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Funding For Lending

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Published: 25th July 2012 by William Webster

The following explanation is about The Funding for Lending Scheme. It contains the main content of the The Bank of England's Explanatory Note of 13th July 2012 together with additional comments.

The Funding for Lending Scheme

The Scheme is designed to reduce funding costs for banks and building societies so that they can make loans cheaper and more easily available.

Access to the Scheme will be directly linked to how much each bank and building society lends to the real economy.

Those that increase lending will be able to borrow more in the Scheme, and do so at a much lower cost than those that scale back their loans.

The operation of the Scheme

Form of the loans

Over the eighteen months to the end of January 2014 – the ‘drawdown period’ – the Bank of England will lend UK Treasury Bills to banks and building societies (hereafter ‘banks’). These will be lent for up to four years, for a fee.

As security against that lending, banks will provide collateral – in the form of loans to businesses and households and other assets – to the Bank of England.

This type of transaction is known as a ‘collateral swap’. When the loans from the Bank of England mature after up to four years, the collateral will be swapped back again. This arrangement ensures that the risk from the loans remains the responsibility of the originating bank.

Banks can use the Treasury Bills they access in the Scheme to borrow money at rates close to the expected path of Bank Rate. Taking that rate together with the fee paid to the Bank of England gives the cost of funding for a bank using the Scheme.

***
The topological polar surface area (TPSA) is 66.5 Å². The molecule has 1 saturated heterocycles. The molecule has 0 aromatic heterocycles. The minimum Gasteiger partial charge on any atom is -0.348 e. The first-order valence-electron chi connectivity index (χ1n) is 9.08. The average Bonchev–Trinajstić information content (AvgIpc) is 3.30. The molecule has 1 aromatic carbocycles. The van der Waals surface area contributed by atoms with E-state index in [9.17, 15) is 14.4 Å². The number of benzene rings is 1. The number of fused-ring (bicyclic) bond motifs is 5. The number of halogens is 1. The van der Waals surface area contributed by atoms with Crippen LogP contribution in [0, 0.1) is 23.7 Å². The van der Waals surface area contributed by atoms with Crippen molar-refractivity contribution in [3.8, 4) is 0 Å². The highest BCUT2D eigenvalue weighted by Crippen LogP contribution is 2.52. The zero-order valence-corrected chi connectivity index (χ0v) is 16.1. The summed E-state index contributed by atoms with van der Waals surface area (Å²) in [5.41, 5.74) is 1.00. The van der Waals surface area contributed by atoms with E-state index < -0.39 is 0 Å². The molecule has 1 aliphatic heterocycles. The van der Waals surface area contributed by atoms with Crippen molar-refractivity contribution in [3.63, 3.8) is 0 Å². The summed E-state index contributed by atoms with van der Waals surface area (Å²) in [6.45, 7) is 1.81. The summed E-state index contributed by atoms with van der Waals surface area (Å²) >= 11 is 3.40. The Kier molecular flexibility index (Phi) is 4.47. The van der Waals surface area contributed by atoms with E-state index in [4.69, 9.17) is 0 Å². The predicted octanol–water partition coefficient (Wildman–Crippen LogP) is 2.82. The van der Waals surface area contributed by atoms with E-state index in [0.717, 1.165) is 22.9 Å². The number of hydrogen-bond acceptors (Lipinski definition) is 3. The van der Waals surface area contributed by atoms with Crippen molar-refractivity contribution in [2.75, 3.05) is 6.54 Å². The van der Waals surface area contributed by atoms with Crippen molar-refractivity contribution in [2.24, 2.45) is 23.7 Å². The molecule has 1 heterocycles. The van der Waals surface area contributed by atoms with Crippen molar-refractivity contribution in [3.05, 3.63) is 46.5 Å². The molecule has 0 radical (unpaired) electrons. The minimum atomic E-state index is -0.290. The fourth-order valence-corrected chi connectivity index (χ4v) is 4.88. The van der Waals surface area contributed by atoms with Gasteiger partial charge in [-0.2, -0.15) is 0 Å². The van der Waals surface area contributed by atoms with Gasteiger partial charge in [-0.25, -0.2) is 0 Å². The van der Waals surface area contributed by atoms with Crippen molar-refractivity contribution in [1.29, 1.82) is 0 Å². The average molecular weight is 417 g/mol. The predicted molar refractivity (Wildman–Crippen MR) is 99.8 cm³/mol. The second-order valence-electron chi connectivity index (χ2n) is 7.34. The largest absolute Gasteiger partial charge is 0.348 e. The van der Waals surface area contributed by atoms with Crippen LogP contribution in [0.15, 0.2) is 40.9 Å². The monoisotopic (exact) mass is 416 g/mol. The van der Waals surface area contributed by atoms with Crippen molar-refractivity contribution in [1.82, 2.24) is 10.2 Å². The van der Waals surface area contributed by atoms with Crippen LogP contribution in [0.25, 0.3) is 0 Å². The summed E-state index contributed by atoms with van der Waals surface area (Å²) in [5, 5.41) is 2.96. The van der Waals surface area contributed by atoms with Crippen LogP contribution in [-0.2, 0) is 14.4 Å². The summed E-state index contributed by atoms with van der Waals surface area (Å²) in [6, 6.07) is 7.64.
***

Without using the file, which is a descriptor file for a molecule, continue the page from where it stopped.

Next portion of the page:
Each participating bank will be able to borrow an amount up to 5% of its stock of existing loans to the UK non-financial sector – ‘the real economy’ – as at end-June 2012, plus any expansion of its lending during a ‘reference period’ from that date to the end of 2013.

There are strong incentives for banks to boost lending because every pound of additional lending increases the amount that a bank can borrow by a pound.

For example, a bank that had a stock of lending to the real economy of £100bn in June 2012, and then lent a further £7bn by the end of 2013, would be eligible to borrow a total of £12bn in the Scheme (an initial allocation of £5bn plus a further £7bn additional lending). 5% of the stock of existing loans is equivalent to roughly £80bn across all eligible banks and building societies.

Any expansion of lending will be calculated on a ‘net’ basis – new lending into the real economy minus repayments. To count, lending must be in sterling to UK resident households or private non-financial corporations and in the form of drawn loans. Banks’ holdings of securities will not count.


The price of each bank’s borrowing in the Scheme will depend on its net lending between 30 June 2012 and the end of 2013. For banks maintaining or expanding their lending over that period, the fee will be 0.25% per year on the amount borrowed. For banks whose lending declines, the fee will increase linearly, adding 0.25% for each 1% fall in lending, up to a maximum fee of 1.5% of the amount borrowed for banks that contract their stock of lending by 5% or more.